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Jędrzej Jaworski & Piotr Szyma. The Monastery of Jasna Góra in Częstochowa, Poland, is the third- largest Catholic pilgrimage site in the world. Home.

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Presentation on theme: "Jędrzej Jaworski & Piotr Szyma. The Monastery of Jasna Góra in Częstochowa, Poland, is the third- largest Catholic pilgrimage site in the world. Home."— Presentation transcript:

1 Jędrzej Jaworski & Piotr Szyma

2 The Monastery of Jasna Góra in Częstochowa, Poland, is the third- largest Catholic pilgrimage site in the world. Home to the beloved miraculous icon of Our Lady of Częstochowa, the monastery is also the national shrine of Poland and the center of Polish Catholicism. The Monastery of Jasna Góra

3 The History of the Jasna Góra History first combines with tradition upon the icon's arrival in Poland in 1382 with a Polish army fleeing the Tartars, who had struck it with an arrow. Legend has it that during the looting of Belz, a mysterious cloud enveloped the chapel containing the image. A monastery was founded in Częstochowa to enshrine the icon in 1386, and soon King Jagiello built a cathedral around the chapel containing the icon. However, the image soon came under attack once again. In 1430, Hussites (pre- Reformation reformers) attacked the monastery, slashed the Virgin's face with a sword, and left it desecrated in a puddle of blood and mud. It is said that when the monks pulled the icon from the mud, a miraculous fountain appeared, which they used to clean the painting. The icon was repainted in Krakow, but both the arrow mark and the gashes from the sword were left and remain clearly visible today. The miracle for which the Black Madonna of Częstochowa is most famous occurred in 1655, when Swedish troops were about to invade Częstochowa. A group of Polish soldiers prayed fervently before the icon for deliverance, and the enemy retreated. In 1656, King John Casimir declared Our Lady of Częstochowa "Queen of Poland" and made the city the spiritual capital of the nation.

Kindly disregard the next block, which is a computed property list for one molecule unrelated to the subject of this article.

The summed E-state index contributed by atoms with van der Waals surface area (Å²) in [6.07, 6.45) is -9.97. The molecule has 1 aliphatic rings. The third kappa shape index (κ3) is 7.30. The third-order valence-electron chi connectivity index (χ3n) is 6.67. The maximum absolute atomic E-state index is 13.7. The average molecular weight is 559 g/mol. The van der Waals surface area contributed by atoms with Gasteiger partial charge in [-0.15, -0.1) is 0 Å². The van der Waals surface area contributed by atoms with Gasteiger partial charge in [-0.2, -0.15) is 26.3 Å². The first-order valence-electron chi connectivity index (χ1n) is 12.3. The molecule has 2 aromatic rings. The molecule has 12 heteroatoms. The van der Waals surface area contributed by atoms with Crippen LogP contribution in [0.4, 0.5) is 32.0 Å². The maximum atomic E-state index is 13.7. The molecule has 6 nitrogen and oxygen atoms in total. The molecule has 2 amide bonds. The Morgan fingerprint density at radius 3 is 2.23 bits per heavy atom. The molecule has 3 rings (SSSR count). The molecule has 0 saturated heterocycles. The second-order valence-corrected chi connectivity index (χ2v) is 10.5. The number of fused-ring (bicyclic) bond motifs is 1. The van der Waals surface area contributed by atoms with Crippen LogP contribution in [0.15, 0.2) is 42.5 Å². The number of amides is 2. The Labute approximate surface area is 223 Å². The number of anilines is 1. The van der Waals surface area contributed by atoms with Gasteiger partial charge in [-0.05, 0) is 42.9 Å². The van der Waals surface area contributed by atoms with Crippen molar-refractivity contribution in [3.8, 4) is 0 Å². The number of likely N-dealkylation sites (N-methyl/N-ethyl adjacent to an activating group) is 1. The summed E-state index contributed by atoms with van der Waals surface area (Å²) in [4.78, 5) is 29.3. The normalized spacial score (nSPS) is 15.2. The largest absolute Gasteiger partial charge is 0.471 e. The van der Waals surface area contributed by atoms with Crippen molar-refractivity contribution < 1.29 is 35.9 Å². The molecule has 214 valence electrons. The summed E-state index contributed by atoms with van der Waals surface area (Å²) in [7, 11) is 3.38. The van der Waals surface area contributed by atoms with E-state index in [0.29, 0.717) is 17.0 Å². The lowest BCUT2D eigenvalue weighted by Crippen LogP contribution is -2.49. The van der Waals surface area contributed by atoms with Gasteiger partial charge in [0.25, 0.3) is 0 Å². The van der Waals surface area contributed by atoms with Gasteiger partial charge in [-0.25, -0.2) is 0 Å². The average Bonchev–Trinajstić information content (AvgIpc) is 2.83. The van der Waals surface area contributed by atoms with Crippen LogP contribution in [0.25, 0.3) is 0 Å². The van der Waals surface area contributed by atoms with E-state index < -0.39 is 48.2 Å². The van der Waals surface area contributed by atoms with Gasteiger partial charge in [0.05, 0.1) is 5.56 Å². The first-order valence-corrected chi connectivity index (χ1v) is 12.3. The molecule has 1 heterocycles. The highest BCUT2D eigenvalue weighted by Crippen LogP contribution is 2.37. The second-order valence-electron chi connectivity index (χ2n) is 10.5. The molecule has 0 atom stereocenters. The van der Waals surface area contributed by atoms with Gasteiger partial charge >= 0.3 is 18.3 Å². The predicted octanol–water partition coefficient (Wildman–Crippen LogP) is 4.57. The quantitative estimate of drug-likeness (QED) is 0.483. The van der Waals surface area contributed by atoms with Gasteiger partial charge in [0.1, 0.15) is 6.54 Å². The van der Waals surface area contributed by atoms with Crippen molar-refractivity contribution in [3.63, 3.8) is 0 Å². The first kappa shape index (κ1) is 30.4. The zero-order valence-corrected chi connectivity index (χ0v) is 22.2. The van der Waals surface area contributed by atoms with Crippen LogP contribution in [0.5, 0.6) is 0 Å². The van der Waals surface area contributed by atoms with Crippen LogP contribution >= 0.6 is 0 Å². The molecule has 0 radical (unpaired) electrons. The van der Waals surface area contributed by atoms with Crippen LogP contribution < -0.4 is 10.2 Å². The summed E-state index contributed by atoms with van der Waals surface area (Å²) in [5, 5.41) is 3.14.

4 More history The Virgin again came to the aid of her people in 1920, when the Soviet Russian Red Army gathered on the banks of the Vistula River, preparing to attack Warsaw. The citizens and soldiers fervently prayed to Our Lady of Częstochowa, and on September 15, the Feast of Our Lady of Sorrows, she appeared in the clouds above Warsaw. The Russians were defeated in a series of battles later dubbed the "Miracle at the Vistula." During Nazi occupation, Hilter prohibited pilgrimages to Jasna Góra, but many still secretly made the journey. In 1945, after Poland was liberated, half a million pilgrims journeyed to Częstochowa to express their gratitude. On September 8, 1946, 1.5 million people gathered at the shrine to rededicate the entire nation to the Immaculate Heart of Mary. During the Cold War, Jasna Góra was a center of anti-Communist resistance. Pope John Paul II, a native of Poland, was a fervent devotee of the Virgin Mary and of her icon at Częstochowa. As pope, he made pilgrimages to pray before the Black Madonna in 1979, 1983, 1991, and In 1991, he held his Sixth World Youth Day at Częstochowa, which was attended by 350,000 young people from across Europe. Other popes have honored the "Queen of Poland" as well. Pope Clement XI officially recognized the miraculous nature of the image in 1717 and in 1925 Pope Pius XI designated May 3 a feast day in her honor. Pope Benedict XVI visited the shrine on May 26, 2006.

5 History of Icon According to tradition, the icon of Jasna Góra was painted by Luke the Evangelist on a tabletop built by Jesus himself, and the icon was discovered by St. Helen, mother of Emperor Constantine and collector of Christian relics in the Holy Land. The icon was then enshrined in the imperial city of Constantinople, according to the legend, where it remained for the next 500 years. Icon of Our Lady of Częstochowa. In 803, the painting is said to have been given as a wedding gift from the Byzantine emperor to a Greek princess, who married a Ruthenian nobleman. The image was then placed in the royal palace at Belz, where it remained for nearly 600 years. History first combines with tradition upon the icon's arrival in Poland in 1382 with a Polish army fleeing the Tartars, who had struck it with an arrow. Legend has it that during the looting of Belz, a mysterious cloud enveloped the chapel containing the image. A monastery was founded in Częstochowa to enshrine the icon in 1386, and soon King Jagiello built a cathedral around the chapel containing the icon.

6 However, the image soon came under attack once again. In 1430, Hussites (pre- Reformation reformers) attacked the monastery, slashed the Virgin's face with a sword, and left it desecrated in a puddle of blood and mud. It is said that when the monks pulled the icon from the mud, a miraculous fountain appeared, which they used to clean the painting. The icon was repainted in Krakow, but both the arrow mark and the gashes from the sword were left and remain clearly visible today. More History